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Tesla and Space X founder Elon Musk said in a recent interview that he doesn’t believe humans should live longer because their old ideas would create "asphyxiation of society," preventing advancement.
While the tech billionaire categorized declining birthrate as the "single biggest threat to the future of human civilization," Musk told Mathias Döpfner, the CEO of Business Insider's parent company, Axel Springer, in an interview at the Tesla Factory in Freemont, California, that longevity was less of a concern to him.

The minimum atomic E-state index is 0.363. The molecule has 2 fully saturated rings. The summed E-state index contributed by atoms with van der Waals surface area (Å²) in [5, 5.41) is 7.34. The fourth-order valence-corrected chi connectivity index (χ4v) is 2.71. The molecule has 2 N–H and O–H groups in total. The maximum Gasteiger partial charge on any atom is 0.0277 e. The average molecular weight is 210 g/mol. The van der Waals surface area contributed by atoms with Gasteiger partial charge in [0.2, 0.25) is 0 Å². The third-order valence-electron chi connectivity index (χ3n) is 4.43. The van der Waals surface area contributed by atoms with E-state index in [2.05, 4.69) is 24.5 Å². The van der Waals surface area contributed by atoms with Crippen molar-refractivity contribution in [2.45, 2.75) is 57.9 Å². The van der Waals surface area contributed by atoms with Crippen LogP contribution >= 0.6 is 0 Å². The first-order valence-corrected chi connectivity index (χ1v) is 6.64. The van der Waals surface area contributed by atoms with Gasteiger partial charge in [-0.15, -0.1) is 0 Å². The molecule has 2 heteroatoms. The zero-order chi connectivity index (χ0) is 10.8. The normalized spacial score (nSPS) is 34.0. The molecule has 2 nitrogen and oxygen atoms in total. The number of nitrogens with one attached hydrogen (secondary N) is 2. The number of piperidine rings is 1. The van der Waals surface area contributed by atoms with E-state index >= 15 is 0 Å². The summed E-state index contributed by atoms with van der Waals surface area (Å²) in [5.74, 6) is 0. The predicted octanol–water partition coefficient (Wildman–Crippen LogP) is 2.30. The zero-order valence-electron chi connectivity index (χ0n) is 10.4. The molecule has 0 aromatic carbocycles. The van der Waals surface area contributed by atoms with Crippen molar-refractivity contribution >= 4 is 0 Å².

"I don't think we should try to have people live for a really long time. That it would cause asphyxiation of society because the truth is, most people don't change their mind," Musk said. "They just die. So, if they don't die, we will be stuck with old ideas and society wouldn't advance."
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For democracy to function properly, Musk argued that political leadership should ideally be within 10 to 20 years of the average age of the population they govern. On the issue of his own humanity, Musk said that while maintaining his health is important, he is not afraid of dying as it would "come as a relief."
"I think we already have quite a serious issue with gerontocracy, where the leaders of so many countries are extremely old," Musk told Döpfner. "In the U.S., it's a very, very ancient leadership. And it is just impossible to stay in touch with the people if you are many generations older than them."